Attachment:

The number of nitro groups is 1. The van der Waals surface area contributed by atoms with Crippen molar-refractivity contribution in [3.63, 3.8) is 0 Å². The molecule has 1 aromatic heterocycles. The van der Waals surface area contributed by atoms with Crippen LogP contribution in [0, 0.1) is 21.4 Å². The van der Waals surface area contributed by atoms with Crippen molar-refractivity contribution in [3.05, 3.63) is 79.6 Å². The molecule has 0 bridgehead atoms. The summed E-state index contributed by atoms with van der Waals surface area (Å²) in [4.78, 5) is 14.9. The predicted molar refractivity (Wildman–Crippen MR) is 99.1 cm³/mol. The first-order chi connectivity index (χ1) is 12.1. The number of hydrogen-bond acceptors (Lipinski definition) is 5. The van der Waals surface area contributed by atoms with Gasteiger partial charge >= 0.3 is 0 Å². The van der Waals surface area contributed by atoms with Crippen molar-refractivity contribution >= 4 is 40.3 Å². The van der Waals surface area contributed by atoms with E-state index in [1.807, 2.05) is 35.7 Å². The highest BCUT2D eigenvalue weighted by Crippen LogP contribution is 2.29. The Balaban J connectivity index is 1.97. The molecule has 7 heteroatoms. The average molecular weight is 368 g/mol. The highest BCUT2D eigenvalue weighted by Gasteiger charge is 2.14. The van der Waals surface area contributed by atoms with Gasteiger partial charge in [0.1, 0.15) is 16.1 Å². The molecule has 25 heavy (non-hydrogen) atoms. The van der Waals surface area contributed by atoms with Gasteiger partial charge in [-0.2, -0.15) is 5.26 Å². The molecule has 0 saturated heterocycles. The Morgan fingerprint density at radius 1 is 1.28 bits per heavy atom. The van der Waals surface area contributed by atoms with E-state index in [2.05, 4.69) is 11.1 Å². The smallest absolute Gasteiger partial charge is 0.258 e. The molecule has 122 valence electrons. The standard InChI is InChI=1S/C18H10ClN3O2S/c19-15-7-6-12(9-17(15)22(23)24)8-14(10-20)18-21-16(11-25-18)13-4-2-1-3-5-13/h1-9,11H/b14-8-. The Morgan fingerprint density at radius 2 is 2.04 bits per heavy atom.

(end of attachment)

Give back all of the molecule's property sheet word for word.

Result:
The number of nitro groups is 1. The van der Waals surface area contributed by atoms with Crippen molar-refractivity contribution in [3.63, 3.8) is 0 Å². The molecule has 1 aromatic heterocycles. The van der Waals surface area contributed by atoms with Crippen LogP contribution in [0, 0.1) is 21.4 Å². The van der Waals surface area contributed by atoms with Crippen molar-refractivity contribution in [3.05, 3.63) is 79.6 Å². The molecule has 0 bridgehead atoms. The summed E-state index contributed by atoms with van der Waals surface area (Å²) in [4.78, 5) is 14.9. The predicted molar refractivity (Wildman–Crippen MR) is 99.1 cm³/mol. The first-order chi connectivity index (χ1) is 12.1. The number of hydrogen-bond acceptors (Lipinski definition) is 5. The van der Waals surface area contributed by atoms with Gasteiger partial charge >= 0.3 is 0 Å². The van der Waals surface area contributed by atoms with Crippen molar-refractivity contribution >= 4 is 40.3 Å². The van der Waals surface area contributed by atoms with E-state index in [1.807, 2.05) is 35.7 Å². The highest BCUT2D eigenvalue weighted by Crippen LogP contribution is 2.29. The Balaban J connectivity index is 1.97. The molecule has 7 heteroatoms. The average molecular weight is 368 g/mol. The highest BCUT2D eigenvalue weighted by Gasteiger charge is 2.14. The van der Waals surface area contributed by atoms with Gasteiger partial charge in [0.1, 0.15) is 16.1 Å². The molecule has 25 heavy (non-hydrogen) atoms. The van der Waals surface area contributed by atoms with Gasteiger partial charge in [-0.2, -0.15) is 5.26 Å². The molecule has 0 saturated heterocycles. The Morgan fingerprint density at radius 1 is 1.28 bits per heavy atom. The van der Waals surface area contributed by atoms with E-state index in [2.05, 4.69) is 11.1 Å². The smallest absolute Gasteiger partial charge is 0.258 e. The molecule has 122 valence electrons. The standard InChI is InChI=1S/C18H10ClN3O2S/c19-15-7-6-12(9-17(15)22(23)24)8-14(10-20)18-21-16(11-25-18)13-4-2-1-3-5-13/h1-9,11H/b14-8-. The Morgan fingerprint density at radius 2 is 2.04 bits per heavy atom.